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Exp Brain Res. 2007 Apr;178(2):267-84. Epub 2006 Nov 8.

Effects produced in human arm and forearm motoneurones after electrical stimulation of ulnar and median nerves at wrist level.

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INSERM, U731, Paris, F-75013, France.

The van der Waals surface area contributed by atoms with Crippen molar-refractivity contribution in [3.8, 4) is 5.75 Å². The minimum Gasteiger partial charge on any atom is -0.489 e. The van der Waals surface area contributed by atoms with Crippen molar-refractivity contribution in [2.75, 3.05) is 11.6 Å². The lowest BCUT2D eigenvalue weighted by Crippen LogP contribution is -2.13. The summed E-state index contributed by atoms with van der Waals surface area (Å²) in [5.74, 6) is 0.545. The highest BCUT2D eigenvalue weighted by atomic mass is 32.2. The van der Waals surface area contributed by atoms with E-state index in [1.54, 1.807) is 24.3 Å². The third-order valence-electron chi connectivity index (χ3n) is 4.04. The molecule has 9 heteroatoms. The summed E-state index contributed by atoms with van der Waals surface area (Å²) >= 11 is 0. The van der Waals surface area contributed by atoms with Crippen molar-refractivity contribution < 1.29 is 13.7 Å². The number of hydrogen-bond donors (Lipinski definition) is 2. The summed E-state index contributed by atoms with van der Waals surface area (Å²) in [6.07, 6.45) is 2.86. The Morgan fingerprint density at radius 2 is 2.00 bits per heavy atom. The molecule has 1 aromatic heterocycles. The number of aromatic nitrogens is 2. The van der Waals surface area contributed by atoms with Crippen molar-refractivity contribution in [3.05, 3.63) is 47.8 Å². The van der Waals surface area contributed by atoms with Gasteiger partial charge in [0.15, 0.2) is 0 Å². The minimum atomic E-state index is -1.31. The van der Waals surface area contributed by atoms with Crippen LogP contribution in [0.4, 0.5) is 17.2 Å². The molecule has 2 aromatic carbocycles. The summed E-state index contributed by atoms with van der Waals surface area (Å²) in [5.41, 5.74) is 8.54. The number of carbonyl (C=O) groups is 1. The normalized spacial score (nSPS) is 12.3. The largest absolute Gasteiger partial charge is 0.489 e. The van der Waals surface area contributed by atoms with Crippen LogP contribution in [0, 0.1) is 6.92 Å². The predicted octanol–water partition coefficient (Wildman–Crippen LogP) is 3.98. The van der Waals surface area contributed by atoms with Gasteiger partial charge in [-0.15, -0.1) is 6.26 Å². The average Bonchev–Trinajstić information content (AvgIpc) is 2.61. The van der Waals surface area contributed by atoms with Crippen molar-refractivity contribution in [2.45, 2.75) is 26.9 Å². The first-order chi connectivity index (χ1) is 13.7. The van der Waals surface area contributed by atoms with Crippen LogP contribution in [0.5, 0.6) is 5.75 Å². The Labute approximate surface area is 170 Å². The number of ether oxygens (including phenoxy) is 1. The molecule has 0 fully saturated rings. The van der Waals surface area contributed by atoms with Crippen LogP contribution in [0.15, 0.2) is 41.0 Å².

Effects of electrical stimulation of ulnar and median nerves at wrist level were investigated in post-stimulus time histograms (PSTHs) of single motor units from both flexors and extensors in human arm and forearm. Stimulation of ulnar nerve produced late (mean extra time-after monosynaptic group Ia excitation-10.7 +/- 0.1 ms) high-threshold (>1.2 x motor threshold, MT) excitation, which was not reproduced by purely cutaneous stimulation, in all the investigated motor nuclei except in Extensor Carpi Radialis. Stimulation of median nerve, and of the skin of fingers II and III (at palmar side level), produced short latency inhibition (mean extra time 3.8 +/- 0.3 ms), which was most often truncated or followed by late excitation (mean extra time 11.8 +/- 0.3 ms); both effects were of low threshold (0.8 x MT). Short latency inhibition was very strong, and late excitation was rare and weak in almost all the investigated motor units except in those supplying flexors in forearm, in which the main effect was the late facilitation (stronger than in other motoneurones). Since extra time was not more than 13 ms, it is suggested that the late effects may be mediated through spinal pathways, at least during their 3-5 first ms. Based on the electrophysiological results and on the anatomical characteristics of ulnar and median nerves, it is assumed that ulnar-induced late high-threshold peak in PSTHs might reflect group II excitation in spinal motoneurones, and median-induced modifications in motor unit discharge, mainly cutaneous control of motoneurone discharge. Since the central delay of median-induced inhibition is longer the more caudal the motoneurone, inhibitory propriospinal-like interneurones are supposed to mediate cutaneous inhibitory control from hand upon muscles in arm and forearm. Potential roles of proprioceptive and cutaneous control from hand to more proximal musculature, provided by ulnar and median nerve, respectively, during precise hand movements are discussed.

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